Whitehall Blog

Archive for February, 2011

Leigh Keno, David Lindquist, et al at ISA Conference this Weekend

Thursday, February 17th, 2011

It is probably not to late for folks in the Nashville region to register for some of the lectures at the International Society of Appraisers–open to members and non-members.  Leigh Keno will lecture on “Due Diligence and Evaluation” on Monday, the 21st.  I will lecture Sunday on “Authenticating Antique Furniture”–a topic many appraisers prefer to avoid, but they shouldn’t!  Then on Monday I will give an introductory analysis entitled “A Philosophy of Wood Identification”–understanding this simple philosophy can eliminate 80% of wood identification issues in the first 10 seconds of looking at a piece–even in a black and white photo!  Of course this is a basic distillation of our Two Day Summer Seminar on Wood Identification which Elizabeth and I offer ever two or three years as part of the annual July Whitehall Summer Antiques Seminar.

A number of seminars cover Southern Folk Arts of all types and a huge array of other fascinating topics.  And of course it is simultaneous with Heart of Country–still America’s largest show of Americana.  Both Show and ISA Conference are in the Opryland Hotel Complex–reopened after extensive renovations due to the devastating flood this past year.

Hope to see you this weekend!

Hot Off The Press–Nashville Antiques and Garden Show

Thursday, February 17th, 2011

This year the committee wisely shortened the show and had it run from Wednesday evening through Sunday afternoon–what staggering crowds!  The aisles were jammed most of the time with interested shoppers and buyers–everyone explored every booth and the reaction of attendees to quality and variety was very strong.  Selling was rampant across the show from rakes and hoes in the Garden Half to great 18th and 19th century antiques, oriental rugs and fine art in the Antiques Half–the show is separated into two divisions by a stunning central garden, then set into quadrants by smaller gardens with fountains, pools and blooming flowers among rocks, etc.  This is truly one of the great events of the South!  Put it on your calendar for next year if you missed this year–strong selling bodes well for even more exciting dealers participating next year (there were 150 or so this year).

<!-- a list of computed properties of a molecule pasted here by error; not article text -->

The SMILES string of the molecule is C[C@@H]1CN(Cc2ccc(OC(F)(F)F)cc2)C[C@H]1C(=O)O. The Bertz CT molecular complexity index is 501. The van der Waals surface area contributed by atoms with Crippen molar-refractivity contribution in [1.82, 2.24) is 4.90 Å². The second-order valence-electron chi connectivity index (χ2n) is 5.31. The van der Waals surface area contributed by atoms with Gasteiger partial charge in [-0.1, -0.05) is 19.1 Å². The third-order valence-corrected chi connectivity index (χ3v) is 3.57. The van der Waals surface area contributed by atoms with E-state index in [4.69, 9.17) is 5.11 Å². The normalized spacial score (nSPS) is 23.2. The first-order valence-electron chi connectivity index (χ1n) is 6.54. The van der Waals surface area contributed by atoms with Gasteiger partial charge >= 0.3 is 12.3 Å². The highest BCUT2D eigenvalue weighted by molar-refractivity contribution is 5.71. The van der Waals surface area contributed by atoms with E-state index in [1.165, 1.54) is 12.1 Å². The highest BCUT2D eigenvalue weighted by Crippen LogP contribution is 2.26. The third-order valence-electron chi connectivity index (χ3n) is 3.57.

Chinese Export Bureau Bookcase

Wednesday, February 16th, 2011
Padouk Bureau Bookcase

Padouk Bureau Bookcase

This bureau bookcase–English antiques lingo for what Americans call a secretary–is clearly a bit different than the typical Chippendale design bookcase for a very good reason.  This is an example of the large genre of Colonial and Export furniture made throughout the Asian and colonial world in the 18th and 19th centuries.  Countries such as Japan and China produced goods of all types for western clients and for various westerners living in those independent countries–correctly called “export” merchandise.  The other type of goods would be called “colonial”–items made for conquering rulers from the West as well as for export trade–India would be a classic example with literally tens of thousands of British citizens living in India and purchasing goods for their homes (as well as involving themselves with trade back to the mother country).  Both export and colonial goods are distinguished frequently by a distortion in what would be considered the peak of style and construction in the Western countries.